Who’s Action

What is in your mind, heart, and expectations as you enter a worship service? Each of us carry assumptions about why we are there, what we are there to do, and why it’s important to be there. These assumptions are shaped by what we have been taught. While worship services include much more than music, there is a term in ethnomusicology called “musical thought” that draws attention to the fact that we carry underlying ideas about worship together. Bruno Nettl defined it as: the conceptions, ideas, and assumptions that underlie the songs (or services) themselves and that govern the types of behavior that lead to the productions and consumption of musical sound (or services).

For example, what do we assume about who is most active in worship – us or God? I was shaped by the thought that we go to worship with a task: to express our praise and worship with as much authenticity as possible. We are the active ones with a job to do. The songs that were popular in my youth reinforced this belief: “Here I am to worship, here I am to bow down, here I am to say that your my God,” “I will give you all my worship, I will give you all my praise,
you alone I long to worship.” But there is something in those expressions that never felt right.
They did not connect deeply because, frankly, I do not think I do those things very well. You
alone I long to worship…maybe? In truth, my heart is tugged in lots of directions.

In the book “You Are What You Love,” James K.A. Smith writes about the history of this
question of action. There are times in worship history when the main focus of worship has been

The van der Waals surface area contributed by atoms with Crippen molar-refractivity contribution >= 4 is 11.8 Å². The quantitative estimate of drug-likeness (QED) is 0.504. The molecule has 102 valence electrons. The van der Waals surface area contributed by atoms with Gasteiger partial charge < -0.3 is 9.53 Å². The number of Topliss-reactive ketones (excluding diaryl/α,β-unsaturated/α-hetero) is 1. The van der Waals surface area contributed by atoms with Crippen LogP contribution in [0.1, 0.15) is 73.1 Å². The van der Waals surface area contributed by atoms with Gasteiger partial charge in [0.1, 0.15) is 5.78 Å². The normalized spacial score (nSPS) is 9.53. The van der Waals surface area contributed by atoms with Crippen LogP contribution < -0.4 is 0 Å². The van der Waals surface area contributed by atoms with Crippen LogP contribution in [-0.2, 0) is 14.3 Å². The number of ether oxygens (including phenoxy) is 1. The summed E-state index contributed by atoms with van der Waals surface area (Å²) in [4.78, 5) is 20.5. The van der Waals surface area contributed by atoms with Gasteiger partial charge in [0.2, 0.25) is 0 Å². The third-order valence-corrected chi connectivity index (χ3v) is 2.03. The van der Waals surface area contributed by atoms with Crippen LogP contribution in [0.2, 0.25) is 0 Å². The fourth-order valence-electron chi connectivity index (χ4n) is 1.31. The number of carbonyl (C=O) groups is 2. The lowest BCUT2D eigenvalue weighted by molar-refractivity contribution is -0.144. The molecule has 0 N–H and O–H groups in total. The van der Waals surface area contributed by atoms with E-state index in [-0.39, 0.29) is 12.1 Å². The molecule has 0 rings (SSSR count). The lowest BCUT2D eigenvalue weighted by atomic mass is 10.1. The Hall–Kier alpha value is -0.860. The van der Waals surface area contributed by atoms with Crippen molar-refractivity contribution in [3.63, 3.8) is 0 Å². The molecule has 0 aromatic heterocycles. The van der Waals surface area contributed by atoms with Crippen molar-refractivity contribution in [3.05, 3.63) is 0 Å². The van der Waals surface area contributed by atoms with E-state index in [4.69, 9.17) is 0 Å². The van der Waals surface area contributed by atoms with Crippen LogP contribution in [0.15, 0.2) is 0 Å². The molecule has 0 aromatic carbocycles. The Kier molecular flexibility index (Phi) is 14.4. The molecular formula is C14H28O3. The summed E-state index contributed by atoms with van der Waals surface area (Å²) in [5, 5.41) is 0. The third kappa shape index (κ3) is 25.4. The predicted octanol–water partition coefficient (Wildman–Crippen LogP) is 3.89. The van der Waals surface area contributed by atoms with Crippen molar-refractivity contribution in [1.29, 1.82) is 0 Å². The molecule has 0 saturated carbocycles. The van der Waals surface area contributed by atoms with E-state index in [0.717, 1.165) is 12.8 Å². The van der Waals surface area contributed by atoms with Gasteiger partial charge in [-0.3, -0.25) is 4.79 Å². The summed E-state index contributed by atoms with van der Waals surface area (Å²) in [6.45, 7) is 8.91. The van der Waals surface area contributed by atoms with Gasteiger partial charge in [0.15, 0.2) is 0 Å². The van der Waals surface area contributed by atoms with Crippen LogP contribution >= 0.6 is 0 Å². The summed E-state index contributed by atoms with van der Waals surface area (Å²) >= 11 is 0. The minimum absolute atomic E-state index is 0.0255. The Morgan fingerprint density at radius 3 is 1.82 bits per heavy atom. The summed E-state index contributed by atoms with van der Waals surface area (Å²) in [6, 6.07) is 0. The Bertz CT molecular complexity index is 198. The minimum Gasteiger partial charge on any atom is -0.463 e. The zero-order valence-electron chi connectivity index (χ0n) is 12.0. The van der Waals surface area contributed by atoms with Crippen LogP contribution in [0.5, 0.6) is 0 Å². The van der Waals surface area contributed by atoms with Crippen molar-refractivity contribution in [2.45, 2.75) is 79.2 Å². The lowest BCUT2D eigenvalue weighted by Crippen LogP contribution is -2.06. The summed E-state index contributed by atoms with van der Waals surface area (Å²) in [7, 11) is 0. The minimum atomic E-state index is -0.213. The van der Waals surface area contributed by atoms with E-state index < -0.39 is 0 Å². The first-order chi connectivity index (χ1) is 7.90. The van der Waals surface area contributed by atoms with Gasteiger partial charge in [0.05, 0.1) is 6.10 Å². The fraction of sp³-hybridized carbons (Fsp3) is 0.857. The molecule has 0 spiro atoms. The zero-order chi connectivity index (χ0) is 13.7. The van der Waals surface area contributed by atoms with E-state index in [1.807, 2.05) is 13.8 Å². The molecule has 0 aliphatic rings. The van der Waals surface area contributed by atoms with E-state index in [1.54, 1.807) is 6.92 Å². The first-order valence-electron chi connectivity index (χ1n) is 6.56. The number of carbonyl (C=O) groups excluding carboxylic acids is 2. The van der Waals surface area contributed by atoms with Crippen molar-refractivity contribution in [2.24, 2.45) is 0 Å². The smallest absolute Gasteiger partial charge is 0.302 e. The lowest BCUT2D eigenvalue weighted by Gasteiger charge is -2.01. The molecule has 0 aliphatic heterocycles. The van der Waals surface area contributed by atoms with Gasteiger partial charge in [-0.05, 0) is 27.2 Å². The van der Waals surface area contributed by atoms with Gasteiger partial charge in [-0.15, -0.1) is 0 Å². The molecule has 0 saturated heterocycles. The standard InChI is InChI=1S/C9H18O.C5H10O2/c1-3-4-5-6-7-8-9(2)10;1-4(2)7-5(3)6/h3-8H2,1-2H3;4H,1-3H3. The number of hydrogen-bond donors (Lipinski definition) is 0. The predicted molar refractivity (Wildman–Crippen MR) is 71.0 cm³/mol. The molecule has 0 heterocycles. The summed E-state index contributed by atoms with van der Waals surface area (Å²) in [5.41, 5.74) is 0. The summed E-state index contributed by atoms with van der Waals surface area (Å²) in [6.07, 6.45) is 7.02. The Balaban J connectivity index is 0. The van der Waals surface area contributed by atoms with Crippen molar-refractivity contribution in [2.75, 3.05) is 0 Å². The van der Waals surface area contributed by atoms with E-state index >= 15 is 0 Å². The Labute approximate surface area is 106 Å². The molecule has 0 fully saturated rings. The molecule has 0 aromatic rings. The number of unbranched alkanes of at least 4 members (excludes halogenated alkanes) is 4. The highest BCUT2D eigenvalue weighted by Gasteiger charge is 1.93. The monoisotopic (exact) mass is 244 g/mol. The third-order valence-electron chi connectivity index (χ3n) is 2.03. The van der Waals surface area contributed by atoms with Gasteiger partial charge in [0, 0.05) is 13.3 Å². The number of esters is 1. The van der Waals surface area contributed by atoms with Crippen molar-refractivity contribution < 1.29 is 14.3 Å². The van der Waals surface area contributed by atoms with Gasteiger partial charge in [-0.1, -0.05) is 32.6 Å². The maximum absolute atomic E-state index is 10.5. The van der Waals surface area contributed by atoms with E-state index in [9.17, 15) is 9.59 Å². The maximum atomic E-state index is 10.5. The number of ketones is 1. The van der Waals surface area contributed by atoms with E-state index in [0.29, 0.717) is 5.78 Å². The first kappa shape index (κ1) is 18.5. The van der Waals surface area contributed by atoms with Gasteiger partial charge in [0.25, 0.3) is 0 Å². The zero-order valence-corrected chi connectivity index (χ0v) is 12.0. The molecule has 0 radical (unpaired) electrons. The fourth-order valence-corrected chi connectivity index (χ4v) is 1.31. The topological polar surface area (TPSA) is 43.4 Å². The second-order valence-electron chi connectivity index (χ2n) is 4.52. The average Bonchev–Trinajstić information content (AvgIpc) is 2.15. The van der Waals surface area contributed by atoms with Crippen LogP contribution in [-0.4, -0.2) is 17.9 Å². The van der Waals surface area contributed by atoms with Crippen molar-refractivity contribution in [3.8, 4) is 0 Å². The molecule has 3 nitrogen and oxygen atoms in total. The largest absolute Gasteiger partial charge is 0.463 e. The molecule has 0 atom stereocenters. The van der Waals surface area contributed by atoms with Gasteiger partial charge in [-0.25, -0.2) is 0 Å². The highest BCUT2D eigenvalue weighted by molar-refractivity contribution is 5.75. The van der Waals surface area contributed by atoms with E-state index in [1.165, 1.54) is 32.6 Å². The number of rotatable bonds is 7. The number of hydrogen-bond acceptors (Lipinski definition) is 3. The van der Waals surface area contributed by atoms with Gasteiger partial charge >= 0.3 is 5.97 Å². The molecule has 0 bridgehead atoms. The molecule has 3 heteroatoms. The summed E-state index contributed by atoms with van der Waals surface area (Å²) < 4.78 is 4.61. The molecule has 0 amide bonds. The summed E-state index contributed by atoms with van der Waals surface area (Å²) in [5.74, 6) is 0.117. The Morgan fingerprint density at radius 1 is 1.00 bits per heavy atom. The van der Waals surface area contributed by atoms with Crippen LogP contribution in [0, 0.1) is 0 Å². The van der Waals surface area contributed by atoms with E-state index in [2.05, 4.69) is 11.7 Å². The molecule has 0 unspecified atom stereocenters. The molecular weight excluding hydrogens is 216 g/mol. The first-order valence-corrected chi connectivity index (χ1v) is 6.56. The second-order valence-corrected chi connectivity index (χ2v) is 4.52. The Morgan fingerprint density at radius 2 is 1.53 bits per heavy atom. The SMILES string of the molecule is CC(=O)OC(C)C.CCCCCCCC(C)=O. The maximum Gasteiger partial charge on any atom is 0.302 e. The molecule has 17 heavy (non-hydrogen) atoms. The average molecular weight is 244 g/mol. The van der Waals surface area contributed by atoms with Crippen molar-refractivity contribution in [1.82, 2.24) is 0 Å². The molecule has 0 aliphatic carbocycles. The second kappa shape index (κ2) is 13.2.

on human action, and times when it has been about God’s action. Is worship something we
express or is a way for God to deeply form us? Smith writes that worship is the heart of
discipleship. As we sing, listen to scripture, and take communion, God is active in the elements
and he is active in us. Even as we sing sentences we don’t quite believe or don’t even feel
adequate to say – I will give you all my worship – we sing with the assumption that God will use
the parts of the service to shape us however he wants through the Holy Spirit.

I once heard it said that, by the power of God, liturgy works in our souls like how water moves
through a cave. It slowly shapes and forms and opens our hearts in beautiful and compelling
ways. So whatever your thought as you enter our time of worship together, I hope you have a
great and glorious expectation – God is active! Enter with great confidence. The formation may
feel slow sometimes, but we are invited to open our hearts and invite the Holy Spirit to shape
us in glorious ways. He will do this work in us for his kingdom and for his glory.

Jill Schroeder-Dorn, Director of Worship Arts

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